Saint Thomas – In América and India
Chennai (in the past called Madras) is the capital and largest city of the state of Tamil Nadu, located in the extreme south of India. Making part of the city is São Tomé de Meliapor, an ancient territory colonized by Portugal in India between 1523 and 1662, and later between 1687 and 1749. Today it is a historic quarter of the city.
Chennai was also colonized by England, having been the seat of the English East India Company until 1773 and prospered on the basis of cotton and textile trade. At that time it became the most important city of India as an English colony. It is also the fourth largest city in the country, after Calcutta, Bombay and New Delhi.
It is in São Tomé de Meliapor that there are the remains of the Apostle Thomas, in a Catholic Basilica built by the Portuguese on his tomb. Known as a missionary in India through the Acts of Thomas, written around the year 200, his followers are known as “Christians of St. Thomas (Nasrani Malabar).” It is an ethno-religious group in Kerala, referring to those who became Christians on the coast of Malabar in the early Christian Faith, including natives of the region and those of the Jewish diaspora in Kerala. They are called Christians of São Tomé because they were evangelized directly by the apostle St. Thomas in preaching between the years 52 and 72 A.D.
By the year of 1986, Pope Jhon Paul II visited Chennai
Clique on the figure bellow to see the pictures
The various denominations of the modern Eastern Christian Church of Saint Thomas attribute its origins to its oral tradition, dated back to the second century AD, claiming that Thomas has arrived in Maliankara, near the village of Moothakunnam in the year 52. This village is located 5 km of Kodungallur, in the Indian state of Kerala, and contains the churches dedicated to Saint popularly known as Ezharappallikal. These churches are in Cranganor, Coulon, Niranam, Nilackal, Kokkamangalam, Kottakkayal, Palayoor and Thiruvithamkode
During the first centuries of colonization in America, the first Jesuits who arrived in Brazil were surprised by the receptivity of Kara-yo natives, who lived in the coastal territory between the city of Cananéia (SP) and the region of Lagoa dos Patos (RS). These natives not only reported, but also showed various records and signs of “proof” that became strong indications of the passage of Thomas by the South of America. Interestingly, there are similar records in India, indicating it is the same person. The natives also reported the mythological figure of a white man who would have visited our South of America in Pre-Columbian times. This figure, which they attributed the nickname “Father Sumé”, was identified and merged with São Tomé.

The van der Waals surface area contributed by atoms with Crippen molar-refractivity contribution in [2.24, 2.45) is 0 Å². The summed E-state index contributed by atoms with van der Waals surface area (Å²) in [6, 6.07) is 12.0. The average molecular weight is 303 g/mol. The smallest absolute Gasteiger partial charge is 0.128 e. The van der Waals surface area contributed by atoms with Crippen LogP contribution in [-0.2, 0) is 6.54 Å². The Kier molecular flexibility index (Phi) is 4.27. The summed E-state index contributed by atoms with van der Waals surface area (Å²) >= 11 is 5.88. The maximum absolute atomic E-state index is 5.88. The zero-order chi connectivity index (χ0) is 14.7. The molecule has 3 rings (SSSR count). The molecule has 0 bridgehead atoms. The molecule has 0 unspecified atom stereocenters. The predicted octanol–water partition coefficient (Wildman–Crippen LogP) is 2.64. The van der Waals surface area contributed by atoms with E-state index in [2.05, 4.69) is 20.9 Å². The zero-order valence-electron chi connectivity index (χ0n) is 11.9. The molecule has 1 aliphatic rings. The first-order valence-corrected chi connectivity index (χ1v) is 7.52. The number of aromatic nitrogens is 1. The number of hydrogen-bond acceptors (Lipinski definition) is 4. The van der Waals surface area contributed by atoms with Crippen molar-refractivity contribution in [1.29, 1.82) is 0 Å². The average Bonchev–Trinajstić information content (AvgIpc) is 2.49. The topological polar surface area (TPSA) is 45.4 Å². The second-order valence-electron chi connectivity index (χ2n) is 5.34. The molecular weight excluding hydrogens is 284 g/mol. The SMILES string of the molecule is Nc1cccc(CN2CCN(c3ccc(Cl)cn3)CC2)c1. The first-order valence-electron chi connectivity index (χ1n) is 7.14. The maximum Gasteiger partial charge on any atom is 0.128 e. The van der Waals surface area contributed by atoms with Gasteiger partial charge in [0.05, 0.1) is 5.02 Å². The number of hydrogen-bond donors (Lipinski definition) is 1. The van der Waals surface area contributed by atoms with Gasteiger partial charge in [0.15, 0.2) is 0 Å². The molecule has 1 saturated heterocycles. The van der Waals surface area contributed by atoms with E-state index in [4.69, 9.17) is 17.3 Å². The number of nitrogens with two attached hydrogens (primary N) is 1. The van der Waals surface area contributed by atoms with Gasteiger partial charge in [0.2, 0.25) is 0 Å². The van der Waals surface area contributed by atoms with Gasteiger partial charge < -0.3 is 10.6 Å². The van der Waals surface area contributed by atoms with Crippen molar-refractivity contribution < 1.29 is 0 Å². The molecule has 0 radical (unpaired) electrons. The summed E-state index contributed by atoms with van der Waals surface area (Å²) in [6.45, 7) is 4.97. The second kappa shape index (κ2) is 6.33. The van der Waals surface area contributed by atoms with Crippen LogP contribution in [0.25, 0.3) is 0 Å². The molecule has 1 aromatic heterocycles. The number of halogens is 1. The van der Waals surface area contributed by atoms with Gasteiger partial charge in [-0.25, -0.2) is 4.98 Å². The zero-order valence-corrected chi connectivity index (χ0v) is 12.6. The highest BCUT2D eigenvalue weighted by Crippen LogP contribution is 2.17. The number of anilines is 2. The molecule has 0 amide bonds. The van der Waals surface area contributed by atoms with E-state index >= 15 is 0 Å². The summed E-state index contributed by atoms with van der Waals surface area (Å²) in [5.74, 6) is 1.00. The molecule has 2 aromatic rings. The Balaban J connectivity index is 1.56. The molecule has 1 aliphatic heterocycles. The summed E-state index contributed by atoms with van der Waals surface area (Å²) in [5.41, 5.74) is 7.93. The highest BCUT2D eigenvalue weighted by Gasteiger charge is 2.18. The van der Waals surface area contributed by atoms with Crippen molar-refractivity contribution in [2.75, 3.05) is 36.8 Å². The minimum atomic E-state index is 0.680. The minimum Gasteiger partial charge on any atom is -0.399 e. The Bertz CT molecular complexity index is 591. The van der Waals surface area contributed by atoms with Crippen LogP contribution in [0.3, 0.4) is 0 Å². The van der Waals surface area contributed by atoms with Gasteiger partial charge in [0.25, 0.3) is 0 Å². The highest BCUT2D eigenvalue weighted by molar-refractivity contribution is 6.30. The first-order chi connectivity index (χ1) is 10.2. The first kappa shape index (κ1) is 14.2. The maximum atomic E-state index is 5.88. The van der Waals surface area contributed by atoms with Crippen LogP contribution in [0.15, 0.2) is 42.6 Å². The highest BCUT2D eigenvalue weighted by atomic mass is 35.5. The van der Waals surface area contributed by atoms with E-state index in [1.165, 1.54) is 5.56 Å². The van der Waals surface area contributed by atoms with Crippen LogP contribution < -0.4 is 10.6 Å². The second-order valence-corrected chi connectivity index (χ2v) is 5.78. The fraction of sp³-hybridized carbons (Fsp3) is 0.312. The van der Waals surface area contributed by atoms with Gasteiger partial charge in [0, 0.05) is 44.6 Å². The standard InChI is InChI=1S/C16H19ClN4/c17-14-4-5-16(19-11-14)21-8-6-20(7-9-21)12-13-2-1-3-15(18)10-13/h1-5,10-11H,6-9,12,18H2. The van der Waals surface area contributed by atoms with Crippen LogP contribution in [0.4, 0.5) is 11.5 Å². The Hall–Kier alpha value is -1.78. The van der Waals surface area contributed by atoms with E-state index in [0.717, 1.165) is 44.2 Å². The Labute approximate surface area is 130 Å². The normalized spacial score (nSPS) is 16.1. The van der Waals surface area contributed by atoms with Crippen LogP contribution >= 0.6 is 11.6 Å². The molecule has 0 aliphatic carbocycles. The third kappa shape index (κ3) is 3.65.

The most remarkable historical information about the existence of the footprints of Saint Thomas in Brazil was transmitted to us by Jesuit Manoel da Nóbrega, one of the first Jesuit missionaries, who was provincial of the Company of Jesus in Brazil and very close to José de Anchieta:
“Also told me, a reliable person, that the roots of bread that here are made, which St. Thomas gave them, because they had no bread here.”
Later, Jesuit Manuel da Nóbrega adds:
“They say (the natives) that St. Thomas, whom they call Sumé, passed by here and this was told to them by their ancestors and that their footprints are signaled by a river, which I went to see, for the certainty of the truth, and I saw with my own eyes four footsteps very marked with their fingers, to which they are covered by the river sometimes, when it fills. They also say that when he left these footsteps he was escaping from the natives who wanted to shoot him, and when he got the river it opened, and he passed through it, without getting wet. And from there he went to India. They also say that when the natives wanted to shoot him, the arrows turned back to them, and the bushes made way for him. They also say that he promised them he would see them again.”